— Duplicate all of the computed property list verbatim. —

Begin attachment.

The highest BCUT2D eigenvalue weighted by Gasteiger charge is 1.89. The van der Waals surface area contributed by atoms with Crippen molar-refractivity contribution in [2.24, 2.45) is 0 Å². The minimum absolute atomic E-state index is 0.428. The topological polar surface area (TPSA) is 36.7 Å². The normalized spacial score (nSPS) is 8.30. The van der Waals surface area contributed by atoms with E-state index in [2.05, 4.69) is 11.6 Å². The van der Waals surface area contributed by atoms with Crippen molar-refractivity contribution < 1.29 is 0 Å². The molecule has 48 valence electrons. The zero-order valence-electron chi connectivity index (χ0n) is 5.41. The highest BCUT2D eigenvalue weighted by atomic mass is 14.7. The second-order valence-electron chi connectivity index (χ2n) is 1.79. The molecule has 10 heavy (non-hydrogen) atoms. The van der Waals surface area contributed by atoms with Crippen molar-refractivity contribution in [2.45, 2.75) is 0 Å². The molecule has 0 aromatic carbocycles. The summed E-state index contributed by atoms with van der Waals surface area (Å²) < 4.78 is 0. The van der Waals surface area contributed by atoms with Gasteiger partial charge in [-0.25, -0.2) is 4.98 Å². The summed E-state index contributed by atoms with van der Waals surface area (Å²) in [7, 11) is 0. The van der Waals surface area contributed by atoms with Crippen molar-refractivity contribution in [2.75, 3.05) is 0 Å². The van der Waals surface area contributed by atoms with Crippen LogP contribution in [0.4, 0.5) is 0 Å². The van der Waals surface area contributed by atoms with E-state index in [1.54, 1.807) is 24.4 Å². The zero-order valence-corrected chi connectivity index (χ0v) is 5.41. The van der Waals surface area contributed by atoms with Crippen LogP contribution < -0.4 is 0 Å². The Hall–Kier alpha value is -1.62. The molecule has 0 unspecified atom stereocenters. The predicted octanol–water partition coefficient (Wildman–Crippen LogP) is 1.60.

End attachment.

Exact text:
The highest BCUT2D eigenvalue weighted by Gasteiger charge is 1.89. The van der Waals surface area contributed by atoms with Crippen molar-refractivity contribution in [2.24, 2.45) is 0 Å². The minimum absolute atomic E-state index is 0.428. The topological polar surface area (TPSA) is 36.7 Å². The normalized spacial score (nSPS) is 8.30. The van der Waals surface area contributed by atoms with E-state index in [2.05, 4.69) is 11.6 Å². The van der Waals surface area contributed by atoms with Crippen molar-refractivity contribution < 1.29 is 0 Å². The molecule has 48 valence electrons. The zero-order valence-electron chi connectivity index (χ0n) is 5.41. The highest BCUT2D eigenvalue weighted by atomic mass is 14.7. The second-order valence-electron chi connectivity index (χ2n) is 1.79. The molecule has 10 heavy (non-hydrogen) atoms. The van der Waals surface area contributed by atoms with Crippen molar-refractivity contribution in [2.45, 2.75) is 0 Å². The molecule has 0 aromatic carbocycles. The summed E-state index contributed by atoms with van der Waals surface area (Å²) < 4.78 is 0. The van der Waals surface area contributed by atoms with Gasteiger partial charge in [-0.25, -0.2) is 4.98 Å². The summed E-state index contributed by atoms with van der Waals surface area (Å²) in [7, 11) is 0. The van der Waals surface area contributed by atoms with Crippen molar-refractivity contribution in [2.75, 3.05) is 0 Å². The van der Waals surface area contributed by atoms with Crippen LogP contribution in [0.4, 0.5) is 0 Å². The van der Waals surface area contributed by atoms with E-state index in [1.54, 1.807) is 24.4 Å². The zero-order valence-corrected chi connectivity index (χ0v) is 5.41. The van der Waals surface area contributed by atoms with Crippen LogP contribution < -0.4 is 0 Å². The Hall–Kier alpha value is -1.62. The molecule has 0 unspecified atom stereocenters. The predicted octanol–water partition coefficient (Wildman–Crippen LogP) is 1.60.